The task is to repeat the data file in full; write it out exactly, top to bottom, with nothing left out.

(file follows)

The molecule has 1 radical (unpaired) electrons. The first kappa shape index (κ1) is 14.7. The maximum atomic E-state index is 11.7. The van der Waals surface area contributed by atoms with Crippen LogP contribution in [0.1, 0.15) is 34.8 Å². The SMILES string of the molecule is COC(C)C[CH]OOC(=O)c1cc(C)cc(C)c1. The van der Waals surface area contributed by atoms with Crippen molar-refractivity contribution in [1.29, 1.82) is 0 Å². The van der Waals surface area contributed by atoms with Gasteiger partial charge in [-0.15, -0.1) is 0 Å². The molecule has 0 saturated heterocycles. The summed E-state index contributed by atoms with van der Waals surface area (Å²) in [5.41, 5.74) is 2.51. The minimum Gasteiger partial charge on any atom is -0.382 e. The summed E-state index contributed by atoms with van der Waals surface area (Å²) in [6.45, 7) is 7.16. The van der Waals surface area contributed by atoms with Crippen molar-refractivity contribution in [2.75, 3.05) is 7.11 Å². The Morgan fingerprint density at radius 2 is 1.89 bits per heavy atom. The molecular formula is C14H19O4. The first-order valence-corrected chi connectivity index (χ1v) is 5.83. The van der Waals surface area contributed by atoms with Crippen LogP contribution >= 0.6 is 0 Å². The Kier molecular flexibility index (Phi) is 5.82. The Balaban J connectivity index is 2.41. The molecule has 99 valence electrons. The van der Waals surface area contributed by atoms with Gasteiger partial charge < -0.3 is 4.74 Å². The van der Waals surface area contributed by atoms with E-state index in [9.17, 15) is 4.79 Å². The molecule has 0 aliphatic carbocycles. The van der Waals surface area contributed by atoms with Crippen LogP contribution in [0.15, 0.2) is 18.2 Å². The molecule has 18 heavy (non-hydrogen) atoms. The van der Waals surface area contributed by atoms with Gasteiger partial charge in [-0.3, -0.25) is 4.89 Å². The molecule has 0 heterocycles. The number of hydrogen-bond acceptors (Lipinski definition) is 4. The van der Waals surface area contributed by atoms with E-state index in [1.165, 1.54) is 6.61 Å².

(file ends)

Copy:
The molecule has 1 radical (unpaired) electrons. The first kappa shape index (κ1) is 14.7. The maximum atomic E-state index is 11.7. The van der Waals surface area contributed by atoms with Crippen LogP contribution in [0.1, 0.15) is 34.8 Å². The SMILES string of the molecule is COC(C)C[CH]OOC(=O)c1cc(C)cc(C)c1. The van der Waals surface area contributed by atoms with Crippen molar-refractivity contribution in [1.29, 1.82) is 0 Å². The van der Waals surface area contributed by atoms with Gasteiger partial charge in [-0.15, -0.1) is 0 Å². The molecule has 0 saturated heterocycles. The summed E-state index contributed by atoms with van der Waals surface area (Å²) in [5.41, 5.74) is 2.51. The minimum Gasteiger partial charge on any atom is -0.382 e. The summed E-state index contributed by atoms with van der Waals surface area (Å²) in [6.45, 7) is 7.16. The van der Waals surface area contributed by atoms with Crippen molar-refractivity contribution in [2.75, 3.05) is 7.11 Å². The Morgan fingerprint density at radius 2 is 1.89 bits per heavy atom. The molecular formula is C14H19O4. The first-order valence-corrected chi connectivity index (χ1v) is 5.83. The van der Waals surface area contributed by atoms with Crippen LogP contribution >= 0.6 is 0 Å². The Kier molecular flexibility index (Phi) is 5.82. The Balaban J connectivity index is 2.41. The molecule has 99 valence electrons. The van der Waals surface area contributed by atoms with Gasteiger partial charge < -0.3 is 4.74 Å². The van der Waals surface area contributed by atoms with E-state index in [9.17, 15) is 4.79 Å². The molecule has 0 aliphatic carbocycles. The van der Waals surface area contributed by atoms with Crippen LogP contribution in [0.15, 0.2) is 18.2 Å². The molecule has 18 heavy (non-hydrogen) atoms. The van der Waals surface area contributed by atoms with Gasteiger partial charge in [-0.3, -0.25) is 4.89 Å². The molecule has 0 heterocycles. The number of hydrogen-bond acceptors (Lipinski definition) is 4. The van der Waals surface area contributed by atoms with E-state index in [1.165, 1.54) is 6.61 Å².